Ozymandias Monument
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I met a traveller from an antique land
Who said: Two vast and trunkless legs of stone
Stand in the desert. Near them on the sand,
Half sunk, a shatter'd visage lies, whose frown
And wrinkled lip and sneer of cold command
Tell that its sculptor well those passions read
Which yet survive, stamp'd on these lifeless things,
The hand that mock'd them and the heart that fed.
And on the pedestal these words appear:
"My name is Ozymandias, king of kings:
Look on my works, ye Mighty, and despair!"
Nothing beside remains: round the decay
Of that colossal wreck, boundless and bare,
The lone and level sands stretch far away.

Ozymandias P. B. Shelley

Basic Information

The Ozymandias Monument is a setting building device, most useful in those settings which occur after the end], or otherwise contain traces of a fallen civilization and/or precursors. It may be some vast piece of civil engineering (such as a road, viaduct or dam) or a piece of memorial sculpture (as per the source text) or even some technology that can no longer be reproduced.

Whatever shape it takes, the monument demonstrates the power and capabilities of the fallen ancients - often in a way their heirs can non longer match and serves to illustrate how far those heirs are below the state of what went before. They may also (as per the source text) serve as a warming against hubris - depending on why exactly the precursors fell (or why they are thought to have fallen. Which may not be the same thing at all.).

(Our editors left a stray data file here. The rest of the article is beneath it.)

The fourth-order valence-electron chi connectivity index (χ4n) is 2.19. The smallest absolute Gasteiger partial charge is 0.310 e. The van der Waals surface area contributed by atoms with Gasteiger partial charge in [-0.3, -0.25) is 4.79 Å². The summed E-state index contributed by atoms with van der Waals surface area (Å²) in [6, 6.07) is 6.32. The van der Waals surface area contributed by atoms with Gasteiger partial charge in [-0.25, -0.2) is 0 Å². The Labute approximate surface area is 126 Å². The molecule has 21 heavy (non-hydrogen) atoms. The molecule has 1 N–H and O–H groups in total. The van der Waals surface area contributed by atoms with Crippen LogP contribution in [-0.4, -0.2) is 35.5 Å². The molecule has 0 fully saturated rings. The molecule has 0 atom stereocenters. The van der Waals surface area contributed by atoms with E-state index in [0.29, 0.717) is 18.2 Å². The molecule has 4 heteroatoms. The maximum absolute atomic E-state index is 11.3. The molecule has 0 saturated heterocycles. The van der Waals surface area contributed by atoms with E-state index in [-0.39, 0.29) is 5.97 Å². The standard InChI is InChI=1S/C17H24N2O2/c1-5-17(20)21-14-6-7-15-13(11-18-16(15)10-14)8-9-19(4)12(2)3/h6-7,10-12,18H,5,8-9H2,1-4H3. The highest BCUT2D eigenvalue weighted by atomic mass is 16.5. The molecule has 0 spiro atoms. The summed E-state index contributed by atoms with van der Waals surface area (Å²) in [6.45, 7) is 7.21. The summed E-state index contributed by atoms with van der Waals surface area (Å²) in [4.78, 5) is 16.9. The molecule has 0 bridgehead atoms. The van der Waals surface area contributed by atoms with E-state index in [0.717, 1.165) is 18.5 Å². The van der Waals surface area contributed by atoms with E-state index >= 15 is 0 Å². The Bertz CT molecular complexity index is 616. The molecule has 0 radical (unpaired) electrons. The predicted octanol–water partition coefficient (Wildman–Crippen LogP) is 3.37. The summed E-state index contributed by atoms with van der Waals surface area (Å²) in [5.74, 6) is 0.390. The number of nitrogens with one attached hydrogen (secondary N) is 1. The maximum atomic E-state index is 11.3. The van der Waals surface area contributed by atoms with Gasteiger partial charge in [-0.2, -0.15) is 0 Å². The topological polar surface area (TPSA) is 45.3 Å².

Occasionally, such a monument may serve as an out of place artifact, appearing in a place it has no right to be and indicating that things have not always been as they are … perhaps providing a clue to the existence of the originating culture, of which no other trace can be found.


1. full source reference

Game and Story Use

  • These things can stretch as far as being wonders of the world - built by bygone cultures and maintained with varying degrees of competence by those that remain (a lot of Roman architecture served in this role in Northern Europe).
  • Statues on the edge of the wilderness may turn out to be the border markers of a lost civilization.
  • Roads and aqueducts pointing out to see may hint at the existence of somewhere like Ys or Atlantis.
  • Generally these can be used to hint at lost cities awaiting looting by PCs.
  • The Sphinx is often considered to be something like this by people who don't hold with the official state of pre-history.
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